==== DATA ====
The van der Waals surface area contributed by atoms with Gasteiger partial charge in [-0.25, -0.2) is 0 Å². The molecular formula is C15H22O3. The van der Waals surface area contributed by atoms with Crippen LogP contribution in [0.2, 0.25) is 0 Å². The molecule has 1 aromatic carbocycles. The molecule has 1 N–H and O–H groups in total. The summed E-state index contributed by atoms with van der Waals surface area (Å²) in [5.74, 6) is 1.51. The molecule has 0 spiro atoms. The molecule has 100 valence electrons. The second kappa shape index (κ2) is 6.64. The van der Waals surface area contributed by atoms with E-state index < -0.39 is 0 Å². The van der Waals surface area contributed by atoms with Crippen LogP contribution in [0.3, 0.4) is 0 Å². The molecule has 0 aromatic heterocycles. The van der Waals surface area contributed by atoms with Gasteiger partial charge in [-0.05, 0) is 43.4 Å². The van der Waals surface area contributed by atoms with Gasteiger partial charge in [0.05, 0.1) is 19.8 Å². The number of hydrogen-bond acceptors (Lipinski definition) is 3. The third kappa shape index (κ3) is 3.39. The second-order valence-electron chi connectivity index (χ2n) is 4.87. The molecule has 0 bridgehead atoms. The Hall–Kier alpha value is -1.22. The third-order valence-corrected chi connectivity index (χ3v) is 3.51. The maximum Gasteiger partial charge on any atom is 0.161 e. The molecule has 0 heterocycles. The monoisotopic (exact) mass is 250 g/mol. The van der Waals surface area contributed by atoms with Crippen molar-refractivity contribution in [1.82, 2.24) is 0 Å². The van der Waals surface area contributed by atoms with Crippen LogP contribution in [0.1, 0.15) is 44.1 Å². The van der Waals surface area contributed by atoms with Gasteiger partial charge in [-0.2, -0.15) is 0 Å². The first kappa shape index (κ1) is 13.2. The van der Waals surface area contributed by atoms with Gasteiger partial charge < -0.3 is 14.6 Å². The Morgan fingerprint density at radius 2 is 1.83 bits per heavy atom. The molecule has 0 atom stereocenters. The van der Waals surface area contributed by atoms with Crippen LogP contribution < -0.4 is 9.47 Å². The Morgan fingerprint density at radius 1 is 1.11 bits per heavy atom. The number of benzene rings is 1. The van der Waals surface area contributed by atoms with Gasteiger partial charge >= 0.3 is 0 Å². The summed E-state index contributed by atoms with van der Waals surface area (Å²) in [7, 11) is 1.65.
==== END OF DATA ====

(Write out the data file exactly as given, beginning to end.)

The van der Waals surface area contributed by atoms with Gasteiger partial charge in [-0.25, -0.2) is 0 Å². The molecular formula is C15H22O3. The van der Waals surface area contributed by atoms with Crippen LogP contribution in [0.2, 0.25) is 0 Å². The molecule has 1 aromatic carbocycles. The molecule has 1 N–H and O–H groups in total. The summed E-state index contributed by atoms with van der Waals surface area (Å²) in [5.74, 6) is 1.51. The molecule has 0 spiro atoms. The molecule has 100 valence electrons. The second kappa shape index (κ2) is 6.64. The van der Waals surface area contributed by atoms with E-state index < -0.39 is 0 Å². The van der Waals surface area contributed by atoms with Crippen LogP contribution in [0.3, 0.4) is 0 Å². The molecule has 0 aromatic heterocycles. The van der Waals surface area contributed by atoms with Gasteiger partial charge in [-0.05, 0) is 43.4 Å². The van der Waals surface area contributed by atoms with Gasteiger partial charge in [0.05, 0.1) is 19.8 Å². The number of hydrogen-bond acceptors (Lipinski definition) is 3. The third kappa shape index (κ3) is 3.39. The second-order valence-electron chi connectivity index (χ2n) is 4.87. The molecule has 0 bridgehead atoms. The Hall–Kier alpha value is -1.22. The third-order valence-corrected chi connectivity index (χ3v) is 3.51. The maximum Gasteiger partial charge on any atom is 0.161 e. The molecule has 0 heterocycles. The monoisotopic (exact) mass is 250 g/mol. The van der Waals surface area contributed by atoms with Crippen molar-refractivity contribution in [1.82, 2.24) is 0 Å². The van der Waals surface area contributed by atoms with Crippen LogP contribution in [0.1, 0.15) is 44.1 Å². The van der Waals surface area contributed by atoms with Gasteiger partial charge in [-0.2, -0.15) is 0 Å². The first kappa shape index (κ1) is 13.2. The van der Waals surface area contributed by atoms with Gasteiger partial charge < -0.3 is 14.6 Å². The Morgan fingerprint density at radius 2 is 1.83 bits per heavy atom. The molecule has 0 atom stereocenters. The van der Waals surface area contributed by atoms with Crippen LogP contribution < -0.4 is 9.47 Å². The Morgan fingerprint density at radius 1 is 1.11 bits per heavy atom. The number of benzene rings is 1. The van der Waals surface area contributed by atoms with Gasteiger partial charge >= 0.3 is 0 Å². The summed E-state index contributed by atoms with van der Waals surface area (Å²) in [7, 11) is 1.65.